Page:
"The whole movement of life is learning" (Krishnamurti). "To be an act of knowing, then, the adult literacy process must engage the learners in the constant problematizing of their existential situations" (Freire). "Once you learn to read, you will be forever free" (Douglass). "I can learn anything I have the desire to learn" (White, S.G.).

Tuesday, December 18, 2012

International Migrants Day, Civics, & Current Events

December 18th is International Migrants Day (IMD), declared so by the UN in 2000 when it adopted the  International Convention on the Protection of the Rights of All Migrant Workers and Members of Their Families.  Wow, I have never heard of this day or its purpose.  But, my post is not about the (lack of) influence and relevancy of the UN, rather, it is about our US migrants, our newest citizens--legal or otherwise-- and how we adult educators integrate civics instruction in adult ESOL programs.  I include a link to an opinion article, written by Andy Nash in 2010, that came to my inbox with information about IMD.

Andy discusses how ESOL programs do a good job of educating migrants to be responsible citizens, to pay taxes and find employment.  Programs do a good job of preparing  migrants to be participatory citizens, to obtain citizenship, vote, participate in their children's school activities, and the like.  Programs fall short when it comes to preparing migrants to be action-oriented citizens.  An action-oriented citizen seeks to change the status quo, find justice, and analyze and criticize government.  Andy goes on to say how we need to report on measure of success that reflect civic engagement.  She provides a model for civics instruction that her organization has used successfully in MA.

One of Andy's points on how to motivate migrants to become action-oriented citizens is to use a current event.  She cited the example of 9/11 as an event that started dialogue and action.  It is a sad reality that we often need a horrific event to rekindle an action-orientation in ourselves.  In the wake of last week's tragedy in CT, perhaps another dialogue can begin.    Civics instruction needs to be raw, and it needs to be honest.  I feel we could all use some civics instruction right now.   In closing, I appreciate the information on IMD, and the reminder from Andy that our newest citizens are here to help change the status quo.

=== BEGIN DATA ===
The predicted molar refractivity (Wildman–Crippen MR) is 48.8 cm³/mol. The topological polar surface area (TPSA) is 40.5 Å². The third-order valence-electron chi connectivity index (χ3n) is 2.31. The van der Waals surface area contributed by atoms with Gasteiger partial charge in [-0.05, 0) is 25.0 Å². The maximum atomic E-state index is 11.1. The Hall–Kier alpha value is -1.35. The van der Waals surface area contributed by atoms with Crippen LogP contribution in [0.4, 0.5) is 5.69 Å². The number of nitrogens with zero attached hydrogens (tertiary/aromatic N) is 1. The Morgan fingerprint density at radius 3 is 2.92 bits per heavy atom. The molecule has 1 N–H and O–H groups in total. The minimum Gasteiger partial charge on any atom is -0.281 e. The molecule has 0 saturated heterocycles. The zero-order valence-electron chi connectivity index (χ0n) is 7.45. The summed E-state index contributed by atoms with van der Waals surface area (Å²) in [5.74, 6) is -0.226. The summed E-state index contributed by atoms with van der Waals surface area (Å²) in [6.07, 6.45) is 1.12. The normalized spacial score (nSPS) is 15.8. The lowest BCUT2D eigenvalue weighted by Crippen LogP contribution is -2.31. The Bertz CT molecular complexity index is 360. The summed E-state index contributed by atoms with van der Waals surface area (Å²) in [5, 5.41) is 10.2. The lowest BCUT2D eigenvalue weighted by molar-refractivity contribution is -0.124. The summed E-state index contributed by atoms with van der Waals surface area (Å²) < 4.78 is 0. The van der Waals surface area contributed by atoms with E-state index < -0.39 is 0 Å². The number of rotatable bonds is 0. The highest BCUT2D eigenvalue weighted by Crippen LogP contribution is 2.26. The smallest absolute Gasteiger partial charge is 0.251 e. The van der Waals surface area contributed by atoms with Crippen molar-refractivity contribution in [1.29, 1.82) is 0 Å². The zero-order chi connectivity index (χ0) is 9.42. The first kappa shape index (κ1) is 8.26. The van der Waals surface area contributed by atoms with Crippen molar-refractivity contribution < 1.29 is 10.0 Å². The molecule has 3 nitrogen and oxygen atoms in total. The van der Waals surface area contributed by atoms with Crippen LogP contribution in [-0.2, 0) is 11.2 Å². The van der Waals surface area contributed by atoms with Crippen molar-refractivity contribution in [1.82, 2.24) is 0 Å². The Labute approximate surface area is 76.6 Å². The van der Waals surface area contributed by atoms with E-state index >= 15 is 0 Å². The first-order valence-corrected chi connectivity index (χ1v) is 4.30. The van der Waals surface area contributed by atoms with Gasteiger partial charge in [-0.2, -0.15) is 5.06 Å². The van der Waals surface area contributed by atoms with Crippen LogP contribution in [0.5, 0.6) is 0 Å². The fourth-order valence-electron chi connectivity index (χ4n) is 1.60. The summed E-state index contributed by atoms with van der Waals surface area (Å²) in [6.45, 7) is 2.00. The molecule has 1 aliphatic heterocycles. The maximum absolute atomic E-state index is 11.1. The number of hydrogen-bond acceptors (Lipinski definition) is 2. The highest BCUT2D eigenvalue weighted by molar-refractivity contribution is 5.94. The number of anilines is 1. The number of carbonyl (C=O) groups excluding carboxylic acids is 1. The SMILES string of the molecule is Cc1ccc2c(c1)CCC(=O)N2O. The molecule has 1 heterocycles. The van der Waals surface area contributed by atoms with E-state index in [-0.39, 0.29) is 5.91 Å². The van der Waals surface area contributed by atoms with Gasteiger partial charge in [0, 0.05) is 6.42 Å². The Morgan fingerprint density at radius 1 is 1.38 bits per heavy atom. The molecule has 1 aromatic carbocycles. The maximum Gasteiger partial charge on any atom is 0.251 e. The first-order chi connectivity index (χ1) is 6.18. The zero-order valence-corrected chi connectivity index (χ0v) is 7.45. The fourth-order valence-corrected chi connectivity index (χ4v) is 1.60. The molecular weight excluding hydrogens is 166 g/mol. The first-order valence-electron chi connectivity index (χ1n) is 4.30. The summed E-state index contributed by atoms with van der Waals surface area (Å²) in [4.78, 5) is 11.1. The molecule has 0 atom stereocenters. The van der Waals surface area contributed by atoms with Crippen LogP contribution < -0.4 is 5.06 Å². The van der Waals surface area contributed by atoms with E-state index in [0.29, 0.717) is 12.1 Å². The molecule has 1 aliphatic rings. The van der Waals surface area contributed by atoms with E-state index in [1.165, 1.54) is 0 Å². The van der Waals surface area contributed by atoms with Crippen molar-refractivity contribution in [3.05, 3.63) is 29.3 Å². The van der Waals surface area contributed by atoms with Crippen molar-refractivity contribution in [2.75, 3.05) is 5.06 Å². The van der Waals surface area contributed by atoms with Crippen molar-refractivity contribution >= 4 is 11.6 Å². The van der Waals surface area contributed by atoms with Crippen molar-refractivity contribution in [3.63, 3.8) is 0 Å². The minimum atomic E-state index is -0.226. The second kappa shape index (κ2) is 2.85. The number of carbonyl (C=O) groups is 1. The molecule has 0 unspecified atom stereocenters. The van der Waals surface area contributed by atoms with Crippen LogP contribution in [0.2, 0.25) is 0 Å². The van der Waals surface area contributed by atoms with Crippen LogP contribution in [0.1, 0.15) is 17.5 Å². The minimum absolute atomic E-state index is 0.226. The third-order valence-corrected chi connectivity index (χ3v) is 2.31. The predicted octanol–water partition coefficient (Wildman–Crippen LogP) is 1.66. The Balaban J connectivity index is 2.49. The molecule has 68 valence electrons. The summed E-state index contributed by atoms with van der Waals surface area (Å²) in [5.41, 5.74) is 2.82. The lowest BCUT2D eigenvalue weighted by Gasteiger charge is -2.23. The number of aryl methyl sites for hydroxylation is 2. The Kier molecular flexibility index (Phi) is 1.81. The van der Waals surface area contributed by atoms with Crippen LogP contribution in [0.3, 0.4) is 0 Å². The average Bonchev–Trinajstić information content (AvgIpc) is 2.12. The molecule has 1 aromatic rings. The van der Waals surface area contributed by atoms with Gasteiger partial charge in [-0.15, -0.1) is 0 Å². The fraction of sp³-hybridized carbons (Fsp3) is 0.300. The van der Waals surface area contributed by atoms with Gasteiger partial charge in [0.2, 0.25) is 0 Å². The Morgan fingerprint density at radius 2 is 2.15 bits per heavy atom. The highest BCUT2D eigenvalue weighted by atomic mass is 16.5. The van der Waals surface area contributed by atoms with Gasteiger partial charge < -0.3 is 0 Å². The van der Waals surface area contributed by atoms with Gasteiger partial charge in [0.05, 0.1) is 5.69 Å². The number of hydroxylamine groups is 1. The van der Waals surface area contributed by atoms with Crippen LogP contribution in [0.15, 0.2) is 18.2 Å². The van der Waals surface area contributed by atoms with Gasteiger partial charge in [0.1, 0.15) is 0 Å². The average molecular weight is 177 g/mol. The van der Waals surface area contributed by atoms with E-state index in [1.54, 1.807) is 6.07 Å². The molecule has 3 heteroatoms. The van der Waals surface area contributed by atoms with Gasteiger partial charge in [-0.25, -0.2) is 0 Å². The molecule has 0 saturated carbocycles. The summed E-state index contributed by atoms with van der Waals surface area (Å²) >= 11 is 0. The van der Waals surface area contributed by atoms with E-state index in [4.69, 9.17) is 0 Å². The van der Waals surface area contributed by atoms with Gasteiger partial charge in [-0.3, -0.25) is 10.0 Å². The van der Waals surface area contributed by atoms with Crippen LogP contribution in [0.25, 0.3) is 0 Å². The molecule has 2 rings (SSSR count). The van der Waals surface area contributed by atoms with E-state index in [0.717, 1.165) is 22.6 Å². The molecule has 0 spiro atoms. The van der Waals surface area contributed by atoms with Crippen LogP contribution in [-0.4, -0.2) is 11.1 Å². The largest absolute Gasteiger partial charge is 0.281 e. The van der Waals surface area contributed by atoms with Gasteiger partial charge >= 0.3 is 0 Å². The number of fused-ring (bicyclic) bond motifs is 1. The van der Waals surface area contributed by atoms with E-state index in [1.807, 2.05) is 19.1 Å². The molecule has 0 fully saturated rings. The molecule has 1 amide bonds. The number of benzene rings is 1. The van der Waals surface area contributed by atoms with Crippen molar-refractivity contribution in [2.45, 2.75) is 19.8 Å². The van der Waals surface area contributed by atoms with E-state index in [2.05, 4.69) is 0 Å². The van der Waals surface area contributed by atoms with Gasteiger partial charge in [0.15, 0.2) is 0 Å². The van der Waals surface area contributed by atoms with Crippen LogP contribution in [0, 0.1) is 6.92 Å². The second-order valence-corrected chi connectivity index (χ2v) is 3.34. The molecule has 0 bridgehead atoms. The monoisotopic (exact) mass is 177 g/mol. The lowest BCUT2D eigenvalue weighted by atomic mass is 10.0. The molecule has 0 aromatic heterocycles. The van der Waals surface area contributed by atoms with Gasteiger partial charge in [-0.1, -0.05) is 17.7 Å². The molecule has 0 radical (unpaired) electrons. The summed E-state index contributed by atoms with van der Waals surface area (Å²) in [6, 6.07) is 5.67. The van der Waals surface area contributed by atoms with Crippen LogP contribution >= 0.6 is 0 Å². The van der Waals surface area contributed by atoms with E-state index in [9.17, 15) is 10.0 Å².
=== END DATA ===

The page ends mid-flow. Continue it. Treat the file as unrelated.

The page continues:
1. Wonderful post, Susan! Speaking for myself, I feel fairly well trained to deconstruct the so-called hidden agendas in curricula and policies that hinder groups from full participation in the economic, political and social mainstream. But until a recent conversation with Tami Sober from the Virginia Education Association (and a prospective doc student in our new "Curriculum, Culture and Change" Track), I had not given much thought to all that organizing entails. Here is a link to an organization in Chicago, whose primary prupose is to help all kinds of groups organize, precisely in "raw" ways you suggest above. I hope to take a course from them soon; if others are interested, please let me know!

  2. Susan, Bill and Kristin,

    I've had great experiences using 9/11 as a jumping off point for reflective writing and discussion in the ESL classroom.

    We looked at a famous photo of the Statue of Liberty with the Twin Towers burning in the background.

    Another time the students produced "raw" and "honest" work in response to photos of protestors and counter-protestors with placards getting in each others' faces in Arizona. I asked them to create speech bubbles for the arguments in pairs and present them to the class after typing them on laptops.


Thank you for taking the time to share your thoughts on this post. Diverse opinions are welcomed.